Jessica: Why would anyone do that? You'd think I would understand after all these years, but I don't.
Malcolm: That's a good thing. You're not supposed to.
She was so naive, too. It was no surprise when she released a million bucks to any and everyone in the park, and he killed one of the brothers anyway.
Although, the action of killing someone unrelated to the death of his wife didn't fit with Wheaton's profile.
But Wheaton demanding Jessica kill Martin was a lot to process.
Martin is in prison for the rest of his life. Sure, the interview triggered Wheaton, but it wasn't like Martin was roaming the streets and bragging.
Gil: Kid, what happened at Clairmont? Jessica stabbed him. You were there.
Malcolm: How is she? Is she alright?
Gil: JT and Dani are talking to her down at the precinct, and I'm talking to you.
And I never could make sense of his anger at the rest of the Whitlys. Jessica is trying to give families closure, but how did he equate Martin's extracurricular killings as something that applied to patients on his table?
Maybe this is why they shouldn't have called Martin "The Surgeon."
But Wheaton's plan, or better yet, the Whitlys plan to catch him didn't make any sense either. It didn't require anyone stab Martin to catch Wheaton.
If Malcolm figured out that Wheaton would be at the hospital, then couldn't they have arranged for someone to pretend Martin was taken there to catch Wheaton that way?
Malcolm: Did anybody ever die on your table there?
Martin: Only one. Emilia Wheaton. Congenital heart defect. She never had a chance.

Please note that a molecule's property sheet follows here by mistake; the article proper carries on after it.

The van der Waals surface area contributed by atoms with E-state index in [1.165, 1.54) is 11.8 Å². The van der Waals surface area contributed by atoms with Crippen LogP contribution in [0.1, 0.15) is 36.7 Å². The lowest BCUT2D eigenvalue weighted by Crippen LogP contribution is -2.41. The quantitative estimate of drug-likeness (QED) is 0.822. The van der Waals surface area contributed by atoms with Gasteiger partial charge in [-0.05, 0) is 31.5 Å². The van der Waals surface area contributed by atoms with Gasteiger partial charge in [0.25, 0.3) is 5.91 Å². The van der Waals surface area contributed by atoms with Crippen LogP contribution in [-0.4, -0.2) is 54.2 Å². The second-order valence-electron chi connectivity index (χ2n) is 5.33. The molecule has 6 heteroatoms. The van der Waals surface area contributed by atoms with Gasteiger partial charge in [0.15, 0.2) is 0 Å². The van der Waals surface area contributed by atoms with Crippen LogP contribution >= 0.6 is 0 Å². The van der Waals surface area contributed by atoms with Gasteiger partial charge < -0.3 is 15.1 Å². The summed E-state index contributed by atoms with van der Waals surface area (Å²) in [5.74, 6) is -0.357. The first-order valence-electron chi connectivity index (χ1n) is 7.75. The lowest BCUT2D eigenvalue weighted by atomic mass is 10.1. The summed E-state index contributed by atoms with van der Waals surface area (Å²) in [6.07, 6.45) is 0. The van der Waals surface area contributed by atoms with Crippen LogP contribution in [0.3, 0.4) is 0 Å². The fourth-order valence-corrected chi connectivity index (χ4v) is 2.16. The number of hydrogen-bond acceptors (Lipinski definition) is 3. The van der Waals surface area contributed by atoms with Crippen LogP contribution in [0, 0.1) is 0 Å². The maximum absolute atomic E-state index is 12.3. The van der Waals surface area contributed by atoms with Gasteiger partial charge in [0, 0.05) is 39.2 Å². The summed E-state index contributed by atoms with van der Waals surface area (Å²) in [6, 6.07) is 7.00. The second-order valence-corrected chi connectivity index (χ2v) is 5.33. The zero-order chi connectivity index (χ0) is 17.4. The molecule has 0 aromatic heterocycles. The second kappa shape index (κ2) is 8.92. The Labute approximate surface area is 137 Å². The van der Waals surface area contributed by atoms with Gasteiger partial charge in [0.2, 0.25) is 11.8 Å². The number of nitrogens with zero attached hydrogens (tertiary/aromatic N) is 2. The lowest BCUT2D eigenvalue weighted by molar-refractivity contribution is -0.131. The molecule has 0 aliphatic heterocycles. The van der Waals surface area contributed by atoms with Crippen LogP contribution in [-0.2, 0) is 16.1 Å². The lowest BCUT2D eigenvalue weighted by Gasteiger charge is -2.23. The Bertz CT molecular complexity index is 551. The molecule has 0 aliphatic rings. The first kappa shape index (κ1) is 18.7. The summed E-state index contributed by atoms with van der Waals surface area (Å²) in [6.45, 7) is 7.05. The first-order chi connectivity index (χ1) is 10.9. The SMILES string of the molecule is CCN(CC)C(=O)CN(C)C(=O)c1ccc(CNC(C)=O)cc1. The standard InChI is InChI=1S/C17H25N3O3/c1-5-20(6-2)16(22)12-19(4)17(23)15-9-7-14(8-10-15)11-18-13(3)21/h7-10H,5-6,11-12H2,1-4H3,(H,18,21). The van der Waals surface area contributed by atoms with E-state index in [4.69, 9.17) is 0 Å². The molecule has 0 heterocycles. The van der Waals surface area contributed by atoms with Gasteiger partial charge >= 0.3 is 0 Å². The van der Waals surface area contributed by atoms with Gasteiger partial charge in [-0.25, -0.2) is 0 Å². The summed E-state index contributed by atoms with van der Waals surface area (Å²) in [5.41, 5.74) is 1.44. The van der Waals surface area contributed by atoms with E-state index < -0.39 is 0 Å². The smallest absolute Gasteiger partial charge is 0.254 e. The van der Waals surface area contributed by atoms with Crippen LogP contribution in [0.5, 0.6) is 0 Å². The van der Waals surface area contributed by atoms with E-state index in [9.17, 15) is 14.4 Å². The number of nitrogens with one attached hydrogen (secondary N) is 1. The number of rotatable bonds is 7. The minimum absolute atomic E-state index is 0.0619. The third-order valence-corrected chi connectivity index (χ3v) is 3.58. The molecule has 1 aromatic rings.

Malcolm: Did you purposely kill her?
Martin: I never hurt a patient on purpose. I follow the Hippocratic Oath to the letter, albeit with one small asterisk.
It wouldn't be as climactic as Malcolm stabbing Martin, but it was logical. It's the same non-logic that came about multiple times during Prodigal Son Season 1 Episode 11.
The scene with Jessica, Malcolm, and Martin in the room together was good, though. They all play off of one another so well.
Jessica was working up the nerve to kill the man she used to love but loathed, and Martin was making jokes the entire time.
The hour began with an illuminating flashback to 2007 when Malcolm was still in college and seeing his father. It's crazy how amicable they were back then.
Malcolm: He tried to kill me when I was ten years old. I found the girl. I learned what he was. And he wanted to silence me.
Martin: This is John Watkins. He's taking the word of a serial killer over --
Jessica: Over who? A serial killer? You bastard!
Malcolm didn't look at his father as though he were a monster. He saw him as a fascinating case study, but they also had some familial bonding that didn't carry the same resentment and disdain Malcolm has for Martin now.
But everything is changed in the present. Malcolm remembers and knows more now, and he's deep into the ugliness of what his father and those like him are capable of, and his trauma has only gotten worse.
And that's not likely to change now that he's stabbed his father in the heart.
Martin is an odd one. In addition to being far too charming for his and our own good, he has glimmers of something that makes it seem like he's capable of doing things for the right reason.
Oh, that's the photo you're going with? Not my best angle but c'est la vie.Martin
He's a clear narcissist (the biggest laugh for me was when he sculpted his own likeness out of clay), but he has this weird fixation with his family that's something akin to love.
But Martin's "love" is warped and toxic, too.
He confessed to what Watkins said. He admitted that he did take Malcolm up to the cabin to kill him, but given the timing of when he said it, one still has to question if it was a lie.
He only admitted to it after finding out that the Carousel Killer sent Jessica there to kill him. And he knew that Malcolm would be more inclined to do the deed rather than allowing his mother to do it.